They’ve been called the greatest generation. But Woody Williams, a 94-year-old WWII veteran, a recipient of the Purple Heart, and the Congressional Medal of Honor, doesn’t consider himself as great, or heroic even though he was at Iwo Jima.
“I’ve always said the heroes are those who never got to come home,” says Woody. “They are the true heroes, regardless of how their life was sacrificed. They still did it for us and America. So they, to my mind, are the heroes.”
Woody experienced combat for the first time on Guam in 1944, and seven months later, his heroic efforts on the small island of Iwo Jima were a key component of overtaking the island. His captain asked him to attack a Japanese pillbox with his 70-pound flamethrower. Woody then chose four fellow marines to give him cover.
“When the commanding officer said this is what we’re going to do, you never questioned that or said, ‘Well why should we do that?’ or ‘I don’t want to do that.’ That just never was done. So I don’t know that I had any particular apprehension about doing with the flame thrower. That was my job. That’s what I’d been trained to do and when he said, ‘Will you do it?’ what am I going to do? Yeah, I’m going to do it.”
The four-hour attack was successful. With its success and others like it, the Marines took control of the lone airstrip on the island.
“All of a sudden Marines around me, I’m talking about three or four or five Marines that were around me now are saying something about a flag. And they’re firing their M1s into the air. And I guess curiosity got the best of me, I want to know what they’re doing, you know. So I don’t remember whether I stand up or just look around, but here they are doing that. And they’re pointing toward Mt. Suribachi, you know. Saying something about the flag.
“But I turn around and I see the flag on Mt. Suribachi [on Iwo Jima]. But when I saw that, and these other Marines are doing this crazy stuff, I start doing the same thing, you know. Because here now Old Glory’s flying, flying on top of Mt. Suribachi. That was one of the first things that you did to make sure that the Japanese knew we’re here, you know, and Old Glory says we are.”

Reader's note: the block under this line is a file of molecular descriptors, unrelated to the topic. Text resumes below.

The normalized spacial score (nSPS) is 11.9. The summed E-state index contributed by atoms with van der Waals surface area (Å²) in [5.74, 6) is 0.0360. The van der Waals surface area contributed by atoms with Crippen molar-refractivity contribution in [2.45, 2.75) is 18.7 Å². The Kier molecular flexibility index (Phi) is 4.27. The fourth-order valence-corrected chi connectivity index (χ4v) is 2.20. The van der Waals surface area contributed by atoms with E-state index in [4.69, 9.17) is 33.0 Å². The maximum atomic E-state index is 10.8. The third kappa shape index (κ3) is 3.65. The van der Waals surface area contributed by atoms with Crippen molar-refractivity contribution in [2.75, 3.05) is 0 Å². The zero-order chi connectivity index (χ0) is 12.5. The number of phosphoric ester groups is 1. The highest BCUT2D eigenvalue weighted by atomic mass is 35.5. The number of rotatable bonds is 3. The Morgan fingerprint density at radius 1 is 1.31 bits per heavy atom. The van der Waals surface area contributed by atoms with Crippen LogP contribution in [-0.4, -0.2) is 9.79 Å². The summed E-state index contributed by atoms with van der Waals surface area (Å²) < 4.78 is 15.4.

The iconic photo made headlines around the world. Woody remembers Joe Rosenthal, the man behind the camera.
“I talked to him two times before he died. He told me it was just an accident that he got that photo. He had that big old camera that they carried. I think it weighed 14 or 15 pounds. It was a big thing.
They developed the film, then sent it on the AP wire to the States. There is the picture. He did not know himself, he didn’t know what he had. I think that the flag on the front page of every major newspaper in the country did something for America. I really do. I think it lifted the whole spirit.”
The following October, President Truman decorated woody with the Congressional Medal of Honor.
“I don’t remember what he said to me. I was so scared, you know. I never thought I’d see a President, certainly not that close. That was a day, of course, I will never, ever forget. But I didn’t know it was going to change my life, and it wasn’t until much later that I realized that I received the medal because of others. Not just because of what I did. Others made it possible for me to receive it.
“My commanding officer, the witnesses that were willing to testify, had they not been willing to do that, you would’ve never heard of Woody Williams at all. So I have in particularly two Marines, who that day, I had no idea who they were. And I didn’t learn until this past October who they were. Two Marines that day sacrificed their life protecting mine. So even though I didn’t know their names, I did realize that happened, because of the testimony that others gave and the way we talked when we got back to Guam and that sort of thing. So I’ve always said I’m just the caretaker of it. I wear it in their honor, not mine. And I still feel that same way today.”
Woody is also a veteran of the Christian faith. He accepted Christ as his saviour on Easter Sunday, 1962. He taught Sunday School at his church for 42 years. In 2010, he established the Hershel Woody Williams Congressional Medal of Honor Foundation. The foundation honors families and relatives who have lost loved ones in service to their country. The foundation has erected statues in 38 states to honor the families.
“And these monuments that communities are putting up, I’m not doing that. I’m just a cog, I’m just a wheel, a motivator of something. But the communities that are doing that take a great deal of pride in the fact that they are, for the first time in our history, recognizing those who made that sacrifice for all of us. We couldn’t be the country we are, we couldn’t have the privileges that we have, if it were not for those individuals who are willing to go into the armed forces and protect the values that we all treasure. So every veteran has a pride in his soul. He may not express it, but deep down in his soul, I believe that every veteran feels good about what he did to keep America, America.”
–By Tim Smith CBNews